By Brendan Boylan,
I recently made a first, treasured, trip of the season to a certain beloved farm. The place farming has in my life is immeasurable and, to many people, inexplicable. Simply because they cannot fathom how someone in a wheelchair can be so enamoured by the sights, sounds and, more pointedly, scents, of a farm.
Where is this going in the context of a sports column, you ask. Stay with me here. As ever after a day on the land, there was a bit of a pong off these wheels. Time has proven, however, that it was nothing compared to the whiff of bovine emanating from the Trap’ during Euro 2012! As, frankly, some of the statements made by Giovanni Trapattoni in the wake of Ireland’s defeat by Croatia were beyond ridiculous.
Now, our qualification for the European Championships has – in some way at least – given this country a much needed boost. Even if the inevitable hysteria did lead to unrealistic expectations in the build up to the first match. An honest appraisal, though, said that, once pitted with the Croats, Spain and Italy, a struggle was on.
We simply don’t have the quality of player that was available when we qualified for major Championships in the past. It seems that a few top class performers like Shay Given, Richard Dunne, Damien Duff and Robbie Keane – even though the latter is nowhere near as good as he once was – are carrying a lot more that could be described as average at best.
For all that, this team doesn’t lack for effort, determination or work rate. And, for a few brief moments after Sean St Ledger showed admirable guts to head in an equaliser after the Croats had, very softly, gone in front after three minutes, dreams of days like those in Stuttgart, Genoa and New Jersey abounded.
What was, realistically, a gulf in class eventually told. Yes, there was bad luck from an Irish perspective as Croatia’s second goal was definitely scored from an offside position and Keane was definitely done out of a clear penalty. But, in the overall context of the game, they were out thought, out played and outclassed.
Perhaps, however, the most disappointing aspect of the evening was the performance of our manager. This corner has, since his appointment, been a Trapattoni fan and impressed by what he’s achieved with those at his disposal. It’d be hard not to be when you consider that – were it not for Thierry Henry’s blatant cheating – Ireland would’ve qualified for two Championships under his stewardship.
His way of doing things has two major flaws though and they’re the same as those which inhibit our rugby players under Declan Kidney – conservatism and predictability. Right, so Trap has to cut the cloth according to measure, but surely there has to be a Plan B. Well, there was, but the manner in which it was executed and the reasons given for doing so were daft.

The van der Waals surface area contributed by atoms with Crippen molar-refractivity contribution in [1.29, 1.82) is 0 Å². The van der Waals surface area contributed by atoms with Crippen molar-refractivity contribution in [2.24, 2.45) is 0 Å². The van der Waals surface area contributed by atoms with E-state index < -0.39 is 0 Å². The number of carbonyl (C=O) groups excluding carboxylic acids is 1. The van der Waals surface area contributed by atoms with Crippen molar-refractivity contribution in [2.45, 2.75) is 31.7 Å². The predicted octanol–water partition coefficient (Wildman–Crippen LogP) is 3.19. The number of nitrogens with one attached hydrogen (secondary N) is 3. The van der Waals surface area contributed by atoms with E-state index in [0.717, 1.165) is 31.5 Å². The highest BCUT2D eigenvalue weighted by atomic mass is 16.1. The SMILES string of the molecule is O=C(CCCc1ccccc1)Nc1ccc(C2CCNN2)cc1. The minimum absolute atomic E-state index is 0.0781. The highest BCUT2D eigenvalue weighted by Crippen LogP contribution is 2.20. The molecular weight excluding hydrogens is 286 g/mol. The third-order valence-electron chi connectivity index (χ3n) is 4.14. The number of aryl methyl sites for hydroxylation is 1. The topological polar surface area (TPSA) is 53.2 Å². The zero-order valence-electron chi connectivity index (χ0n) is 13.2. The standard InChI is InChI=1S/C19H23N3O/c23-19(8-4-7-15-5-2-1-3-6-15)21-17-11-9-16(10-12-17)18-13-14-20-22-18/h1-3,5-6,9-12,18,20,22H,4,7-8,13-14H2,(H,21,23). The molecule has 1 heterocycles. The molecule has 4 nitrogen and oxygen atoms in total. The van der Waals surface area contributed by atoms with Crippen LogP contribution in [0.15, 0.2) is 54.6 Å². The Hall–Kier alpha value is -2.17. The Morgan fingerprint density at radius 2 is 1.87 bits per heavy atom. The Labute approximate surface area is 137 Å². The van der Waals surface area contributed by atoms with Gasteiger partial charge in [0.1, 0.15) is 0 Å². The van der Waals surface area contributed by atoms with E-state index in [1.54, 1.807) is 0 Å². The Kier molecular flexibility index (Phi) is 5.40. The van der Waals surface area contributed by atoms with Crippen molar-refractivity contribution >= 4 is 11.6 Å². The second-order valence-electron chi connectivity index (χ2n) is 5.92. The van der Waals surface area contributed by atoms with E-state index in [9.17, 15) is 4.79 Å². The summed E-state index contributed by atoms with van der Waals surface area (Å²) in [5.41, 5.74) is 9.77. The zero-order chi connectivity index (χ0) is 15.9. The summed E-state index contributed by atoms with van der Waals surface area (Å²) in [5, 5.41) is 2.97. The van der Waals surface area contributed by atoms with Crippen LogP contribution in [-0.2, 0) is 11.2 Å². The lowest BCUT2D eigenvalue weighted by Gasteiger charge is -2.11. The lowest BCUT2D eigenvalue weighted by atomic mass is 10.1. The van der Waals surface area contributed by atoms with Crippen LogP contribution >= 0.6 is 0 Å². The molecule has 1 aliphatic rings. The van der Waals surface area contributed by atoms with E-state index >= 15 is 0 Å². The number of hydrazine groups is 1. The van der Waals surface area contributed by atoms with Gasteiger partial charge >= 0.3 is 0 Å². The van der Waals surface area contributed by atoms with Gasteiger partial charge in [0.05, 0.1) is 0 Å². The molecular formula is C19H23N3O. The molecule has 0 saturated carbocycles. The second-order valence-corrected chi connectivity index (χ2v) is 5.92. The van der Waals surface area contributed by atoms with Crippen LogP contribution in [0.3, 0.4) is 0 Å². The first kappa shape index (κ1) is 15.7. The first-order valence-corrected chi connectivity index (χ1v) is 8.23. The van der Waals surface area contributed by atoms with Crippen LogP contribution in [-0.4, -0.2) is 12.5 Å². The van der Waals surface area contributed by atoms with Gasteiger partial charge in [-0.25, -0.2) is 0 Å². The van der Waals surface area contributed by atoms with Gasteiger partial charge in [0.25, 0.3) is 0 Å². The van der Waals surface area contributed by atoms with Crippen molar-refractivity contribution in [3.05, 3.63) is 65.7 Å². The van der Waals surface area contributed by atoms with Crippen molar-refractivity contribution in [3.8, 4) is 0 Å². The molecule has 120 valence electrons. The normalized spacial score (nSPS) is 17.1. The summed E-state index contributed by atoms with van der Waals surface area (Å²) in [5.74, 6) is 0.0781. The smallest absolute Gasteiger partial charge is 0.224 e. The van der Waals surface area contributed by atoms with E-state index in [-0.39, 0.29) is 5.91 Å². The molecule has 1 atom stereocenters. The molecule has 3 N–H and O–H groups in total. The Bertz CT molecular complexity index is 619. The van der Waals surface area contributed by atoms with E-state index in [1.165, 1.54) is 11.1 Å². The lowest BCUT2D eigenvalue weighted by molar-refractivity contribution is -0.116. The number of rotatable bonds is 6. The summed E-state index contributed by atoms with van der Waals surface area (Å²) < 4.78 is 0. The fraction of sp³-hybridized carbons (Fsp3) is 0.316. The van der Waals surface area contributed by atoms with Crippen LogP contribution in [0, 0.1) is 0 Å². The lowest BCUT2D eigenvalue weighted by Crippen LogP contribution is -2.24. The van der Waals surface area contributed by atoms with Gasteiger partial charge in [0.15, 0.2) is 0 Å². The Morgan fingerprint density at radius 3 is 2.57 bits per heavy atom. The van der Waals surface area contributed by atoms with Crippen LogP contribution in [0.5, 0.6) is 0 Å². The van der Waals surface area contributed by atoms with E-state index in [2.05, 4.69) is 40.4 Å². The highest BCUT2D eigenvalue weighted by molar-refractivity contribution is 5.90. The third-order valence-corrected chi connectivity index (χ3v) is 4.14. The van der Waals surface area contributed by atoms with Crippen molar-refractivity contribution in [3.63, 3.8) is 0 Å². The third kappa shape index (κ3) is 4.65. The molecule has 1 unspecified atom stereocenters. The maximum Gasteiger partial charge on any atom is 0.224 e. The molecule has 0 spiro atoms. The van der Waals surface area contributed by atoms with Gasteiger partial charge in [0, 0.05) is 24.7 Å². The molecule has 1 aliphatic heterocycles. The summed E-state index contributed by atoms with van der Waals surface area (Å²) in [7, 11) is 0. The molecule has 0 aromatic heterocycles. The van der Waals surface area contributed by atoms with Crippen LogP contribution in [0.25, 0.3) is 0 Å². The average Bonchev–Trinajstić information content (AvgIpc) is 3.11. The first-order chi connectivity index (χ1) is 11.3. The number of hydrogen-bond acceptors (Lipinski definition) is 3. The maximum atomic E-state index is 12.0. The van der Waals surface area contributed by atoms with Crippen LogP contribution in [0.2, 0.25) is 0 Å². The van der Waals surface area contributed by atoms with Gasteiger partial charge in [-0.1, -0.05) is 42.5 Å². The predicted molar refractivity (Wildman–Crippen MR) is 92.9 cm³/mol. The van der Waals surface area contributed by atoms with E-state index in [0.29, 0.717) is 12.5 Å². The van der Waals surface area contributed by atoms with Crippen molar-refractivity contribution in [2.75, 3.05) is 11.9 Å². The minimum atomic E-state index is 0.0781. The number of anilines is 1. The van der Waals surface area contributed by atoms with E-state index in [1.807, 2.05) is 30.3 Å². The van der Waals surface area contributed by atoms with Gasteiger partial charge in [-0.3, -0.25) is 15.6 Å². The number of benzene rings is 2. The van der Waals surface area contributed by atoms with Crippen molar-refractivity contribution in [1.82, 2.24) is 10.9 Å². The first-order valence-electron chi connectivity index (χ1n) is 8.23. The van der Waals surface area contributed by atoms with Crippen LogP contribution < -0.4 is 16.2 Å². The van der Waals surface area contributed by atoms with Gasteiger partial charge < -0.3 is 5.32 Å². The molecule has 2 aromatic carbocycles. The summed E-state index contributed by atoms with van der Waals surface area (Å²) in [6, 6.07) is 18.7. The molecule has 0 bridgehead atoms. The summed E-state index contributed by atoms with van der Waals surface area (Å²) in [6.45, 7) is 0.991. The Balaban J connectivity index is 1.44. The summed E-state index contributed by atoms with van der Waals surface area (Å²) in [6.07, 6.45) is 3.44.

Regarding the players, the biggest disappointment would have to be their inability to retain possession. There were options available to the manager to counteract this but gut feeling is that the resources at his disposal weren’t utilised to optimum value. Now read on…
Jon Walters had a very good season in the Premiership with Stoke City, operating either in central midfield or up front. To my mind, the latter role suits him best of all, Walters is in the Mark Hughes mould of centre forward who can hold the ball up and let those in the vicinity feed off him. That is exactly what this Irish team requires. So it might be a hark back to the Charlton days but it worked then and – against top notch opposition – the current method isn’t.
Yet, to the detriment of Stephen Hunt and, in particular, James McLean, the elderly Italian chose to deploy Walters on the wing. It was, however, his explanation for doing so that was most mind boggling. He said, more or less, that he didn’t engage the services of the Sunderland player as it would be too much of a high pressure situation to throw the Derry man into.
All of which makes you wonder why he included him in the squad in the first place. Then, to make the situation even worse, he throws on the lad when the team are being demoralised and outclassed – admittedly by the best team in the world. You wonder, though, was it a case of ‘ye wanted him on, I put him on, now look!’
Going forward, something has to change. Like Kidney, with the Italian already contracted up to the next World Cup, it’s unlikely to be the manager. Whether he likes it or not, he’s going to have to change his approach and, more importantly, the vast majority of the squad. The reinforcements are already there in the shape of Walters, McLean, Kieren Westwood, Seamus Coleman, Wes Houlihan, Simon Cox and James McCarthy to name but a few.